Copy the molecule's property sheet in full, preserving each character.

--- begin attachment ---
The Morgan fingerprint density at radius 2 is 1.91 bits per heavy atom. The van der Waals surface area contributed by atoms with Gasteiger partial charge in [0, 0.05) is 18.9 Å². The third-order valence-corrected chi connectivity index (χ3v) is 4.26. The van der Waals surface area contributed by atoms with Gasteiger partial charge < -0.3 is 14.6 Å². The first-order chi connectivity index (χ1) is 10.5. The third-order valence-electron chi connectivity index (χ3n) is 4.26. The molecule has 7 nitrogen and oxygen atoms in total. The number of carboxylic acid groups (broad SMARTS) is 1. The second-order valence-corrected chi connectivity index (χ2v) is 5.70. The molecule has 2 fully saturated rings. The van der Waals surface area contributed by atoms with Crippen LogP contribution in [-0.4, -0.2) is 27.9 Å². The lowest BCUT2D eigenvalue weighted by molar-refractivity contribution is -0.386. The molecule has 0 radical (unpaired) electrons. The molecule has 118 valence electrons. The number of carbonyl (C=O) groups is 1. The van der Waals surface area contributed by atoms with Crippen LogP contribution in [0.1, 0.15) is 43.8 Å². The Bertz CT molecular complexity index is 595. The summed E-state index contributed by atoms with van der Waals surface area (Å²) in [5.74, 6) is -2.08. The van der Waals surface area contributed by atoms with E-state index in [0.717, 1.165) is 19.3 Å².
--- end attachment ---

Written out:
The Morgan fingerprint density at radius 2 is 1.91 bits per heavy atom. The van der Waals surface area contributed by atoms with Gasteiger partial charge in [0, 0.05) is 18.9 Å². The third-order valence-corrected chi connectivity index (χ3v) is 4.26. The van der Waals surface area contributed by atoms with Gasteiger partial charge < -0.3 is 14.6 Å². The first-order chi connectivity index (χ1) is 10.5. The third-order valence-electron chi connectivity index (χ3n) is 4.26. The molecule has 7 nitrogen and oxygen atoms in total. The number of carboxylic acid groups (broad SMARTS) is 1. The second-order valence-corrected chi connectivity index (χ2v) is 5.70. The molecule has 2 fully saturated rings. The van der Waals surface area contributed by atoms with Crippen LogP contribution in [-0.4, -0.2) is 27.9 Å². The lowest BCUT2D eigenvalue weighted by molar-refractivity contribution is -0.386. The molecule has 0 radical (unpaired) electrons. The molecule has 118 valence electrons. The number of carbonyl (C=O) groups is 1. The van der Waals surface area contributed by atoms with Crippen LogP contribution in [0.1, 0.15) is 43.8 Å². The Bertz CT molecular complexity index is 595. The summed E-state index contributed by atoms with van der Waals surface area (Å²) in [5.74, 6) is -2.08. The van der Waals surface area contributed by atoms with E-state index in [0.717, 1.165) is 19.3 Å².